Sunday, April 26, 2009

Pictures of our CSA in action

One view of the Great Pasture.
A young member of the white park cattle breed.
Another view of the Great Pasture.
Some nice tree silhouettes.
Cows out to pasture.
On their way to pasture.
A stone lion guarding the paddock area, where we have our lunch on nice days.
Some cows and an old, unusual silo.
Our illustrious greenhouse.
Red lettuce seedlings.
An array of different lettuce seedlings.
The interior of the greenhouse.
The barn.
This is one of the tractors I drive.  It has the seeding attachments on it.
Little kohlrabis, one of our prettier seedlings.
A just planted strawberry plant, which will produce a crop for us next June.
The strawberry bed planted last spring, which will start producing fruit in a month or so.
One of our spinach survivors from last year's crop.
A few beds of beets that I cultivated.  You can see the narrow rows of beets in-between the wider weeded areas.
A picture I took of one of the farm's little brooks that I think looks a lot like a Monet painting.
These are onion seedlings planted in a kind of biodegradable mulch made out of corn starch.
The same.
A view of one of our fields, with a small crew of volunteers planting onions.


dldeprez said...

Hey Brian! I went to a local Earth Day celebration yesterday, and got officially introduced to Community Supported Agriculture! There are a number around Madison, and Scotch Farm is up there, but is closer to Chicago, so all its business is down where I live. There's a Tour the Farm day May 9, which I am drawn to participate in. And so, yea! "What is CSA? A way to protect children's health, diet and nutrition; a relationship with a family farm; a place to visit, support, and protect; a way to know our food dollars don't leave the local regional economy; a way to work vitamins into a more diverse diet; a way to ensure less chemical nitrate poisons; a way to rediscover the lost art of cooking fresh foods; a democratic right to local control of how food is grown; a means of shortening the distance that food travels, and etc."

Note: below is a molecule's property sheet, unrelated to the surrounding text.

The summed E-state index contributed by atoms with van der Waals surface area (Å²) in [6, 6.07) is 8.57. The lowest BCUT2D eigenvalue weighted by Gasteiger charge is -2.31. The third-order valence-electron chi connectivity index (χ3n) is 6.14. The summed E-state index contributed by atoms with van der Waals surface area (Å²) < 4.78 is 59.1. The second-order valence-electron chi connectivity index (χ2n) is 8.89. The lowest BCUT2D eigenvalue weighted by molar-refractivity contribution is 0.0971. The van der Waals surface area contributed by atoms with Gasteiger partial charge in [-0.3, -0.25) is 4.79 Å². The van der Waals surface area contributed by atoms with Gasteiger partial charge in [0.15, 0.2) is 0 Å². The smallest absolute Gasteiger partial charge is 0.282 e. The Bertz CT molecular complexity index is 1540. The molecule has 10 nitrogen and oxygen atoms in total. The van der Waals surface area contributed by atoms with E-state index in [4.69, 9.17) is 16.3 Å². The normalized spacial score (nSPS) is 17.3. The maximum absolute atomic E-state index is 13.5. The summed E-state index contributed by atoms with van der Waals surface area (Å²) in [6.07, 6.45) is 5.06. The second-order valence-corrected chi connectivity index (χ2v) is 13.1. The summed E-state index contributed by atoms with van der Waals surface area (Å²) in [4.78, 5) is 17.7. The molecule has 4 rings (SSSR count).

Contrast this with what Pollen says about the unbounded river of commodity corn, like liquid pumped by machine along a great golden river that ends up in everything from meat in cows fed corn to coffee whitener, cakes, Cheez Whiz, canned fruit, condiments, corn syrup, xanthum gums, and 45,000 other food items that make our bodies one fourth corn. We're corn chips with legs! "...Get back to the land to set my soul free..." -Joni Mitchell

Nikki said...

Love the photos - can't wait to come up and see for myself and bring my camera. Harper and I picked garlic last year at our CSA farm and that was pretty fun (and good for a toddler). Farms are very picturesque, and also a lot of work (as you have documented for us all).

Brian Kenney said...

Thanks, dldeprez, for your continuing comments and thoughts. It's good to see that you have some CSA options there. It's a really promising way to keep smaller, local farms viable, and of course a great way to get communities involved and knowledgeable about food and agriculture. Thanks again. -Brian